Prudential plc has picked Kenya as its African headquarters, a few months after becoming the first firm to subscribe to the Nairobi International Financial Centre (NIFC).
Apart from Kenya, the firm has operations in Cameroon, Cote d’Ivoire, Ghana, Togo, Uganda, Zambia and Nigeria with all these offices directly reporting to London.
The new continental hub will oversee operations in four regions covering eight countries that serve at least 1.7 million customers.
The UK’s oldest insurer which commenced operations in 1848 was among two companies that applied to become anchor clients of NIFC. President Uhuru Kenyatta launched the financial hub in July while on a tour of the UK.
The City UK, riding upon the partnership between the UK and Kenya signed last year, submitted Prudential’s application alongside a memorandum of understanding.
Speaking at the launch yesterday in Nairobi, National Treasury permanent secretary Julius Muia asked other foreign investors to take advantage of the country’s promising financial hub to grow portfolios and give value to their customers.
“Kenya’s expansive tech innovations, skilled labour, high internet penetration and diversified economy presents numerous opportunities for investors. Incentives that will come with NIFC are icing on the cake,’’ Muia said.
NIFC chief executive Oscar Njuguna said that the regulations to govern Africa’s new financial centre will be ready in the coming weeks.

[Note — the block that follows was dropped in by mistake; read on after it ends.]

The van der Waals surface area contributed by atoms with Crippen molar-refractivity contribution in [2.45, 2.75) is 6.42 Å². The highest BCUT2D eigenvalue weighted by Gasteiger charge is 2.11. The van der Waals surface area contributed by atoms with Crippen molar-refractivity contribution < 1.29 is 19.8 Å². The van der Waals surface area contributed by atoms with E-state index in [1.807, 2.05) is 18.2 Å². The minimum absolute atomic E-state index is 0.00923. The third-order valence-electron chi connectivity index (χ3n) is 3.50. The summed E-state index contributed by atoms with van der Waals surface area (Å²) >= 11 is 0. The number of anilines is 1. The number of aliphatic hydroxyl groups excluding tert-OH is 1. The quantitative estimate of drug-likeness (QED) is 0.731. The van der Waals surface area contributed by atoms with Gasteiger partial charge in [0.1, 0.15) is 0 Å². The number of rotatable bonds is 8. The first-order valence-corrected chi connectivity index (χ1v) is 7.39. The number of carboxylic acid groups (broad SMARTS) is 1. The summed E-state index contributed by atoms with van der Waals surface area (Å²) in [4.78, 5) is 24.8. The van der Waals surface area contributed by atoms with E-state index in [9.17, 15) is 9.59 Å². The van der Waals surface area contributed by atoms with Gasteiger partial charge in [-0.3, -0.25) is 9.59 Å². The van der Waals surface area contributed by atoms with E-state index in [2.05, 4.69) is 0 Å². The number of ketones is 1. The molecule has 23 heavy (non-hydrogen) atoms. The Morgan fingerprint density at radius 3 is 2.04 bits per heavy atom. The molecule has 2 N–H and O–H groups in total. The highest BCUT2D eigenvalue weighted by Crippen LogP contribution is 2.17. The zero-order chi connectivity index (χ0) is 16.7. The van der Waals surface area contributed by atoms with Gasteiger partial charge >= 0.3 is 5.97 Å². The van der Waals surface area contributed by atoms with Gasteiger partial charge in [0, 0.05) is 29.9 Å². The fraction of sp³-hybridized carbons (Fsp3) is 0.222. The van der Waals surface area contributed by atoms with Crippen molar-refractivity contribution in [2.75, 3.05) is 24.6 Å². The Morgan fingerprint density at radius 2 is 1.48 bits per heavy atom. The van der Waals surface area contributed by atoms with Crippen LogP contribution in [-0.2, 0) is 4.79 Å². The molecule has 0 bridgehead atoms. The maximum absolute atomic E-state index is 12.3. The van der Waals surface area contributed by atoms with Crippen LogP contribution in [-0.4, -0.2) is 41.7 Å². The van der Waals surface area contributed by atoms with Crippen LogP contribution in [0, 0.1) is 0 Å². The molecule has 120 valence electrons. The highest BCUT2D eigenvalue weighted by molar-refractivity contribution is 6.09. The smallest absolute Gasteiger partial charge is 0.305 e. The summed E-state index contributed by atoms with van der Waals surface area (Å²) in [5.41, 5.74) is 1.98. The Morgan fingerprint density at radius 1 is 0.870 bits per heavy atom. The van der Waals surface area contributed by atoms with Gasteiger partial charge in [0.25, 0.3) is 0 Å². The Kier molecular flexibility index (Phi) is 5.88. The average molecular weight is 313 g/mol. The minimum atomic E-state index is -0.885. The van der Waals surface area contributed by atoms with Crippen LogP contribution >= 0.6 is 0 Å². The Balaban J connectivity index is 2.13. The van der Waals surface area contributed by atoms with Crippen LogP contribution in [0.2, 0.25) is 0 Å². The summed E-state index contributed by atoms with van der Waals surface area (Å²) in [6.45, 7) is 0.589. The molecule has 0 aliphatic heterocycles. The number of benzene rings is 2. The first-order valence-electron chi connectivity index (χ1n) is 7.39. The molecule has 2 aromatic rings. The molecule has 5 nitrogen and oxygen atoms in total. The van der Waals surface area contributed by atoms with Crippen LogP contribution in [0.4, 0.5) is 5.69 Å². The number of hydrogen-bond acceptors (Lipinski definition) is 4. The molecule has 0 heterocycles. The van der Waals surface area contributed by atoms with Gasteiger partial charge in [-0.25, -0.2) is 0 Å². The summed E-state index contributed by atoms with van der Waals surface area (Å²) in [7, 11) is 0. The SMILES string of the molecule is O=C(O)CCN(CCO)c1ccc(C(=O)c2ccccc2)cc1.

Prudential is setting its African base in Kenya seven years after its return. It had exited the continental market in the 1990s before returning to Ghana in 2013.
Prudential’s regional CEO of Insurance Growth Markets Wilf Blackburn said the Nairobi office underscores the company’s deep commitment to Africa.
“Our purpose is to help people get the most out of life. In line with this, we want to make healthcare and financial security more accessible and affordable to the people of Africa,’’ Blackburn said.
Speaking exclusively to the Star, Prudential Africa chief operating officer Nick Holder said the firm is counting on Nairobi’s strategic position to expand its network to 20 more countries in the continent in the next year.
He said the insurer sees the demand for insurance growing across Africa where the population is expected to double to 2 billion by 2050.
“There is a huge unexploited market here. Today, Africa has an insurance penetration rate of 2.7 per cent and its out-of-pocket spend on health is almost double that of Asia at $6 billion,’’ Holder said.
He added that they have several products in the pipeline targeting the informal sector and small businesses, a move aimed at increasing uptake in countries like Kenya, which has low insurance penetration of below 2.4 per cent.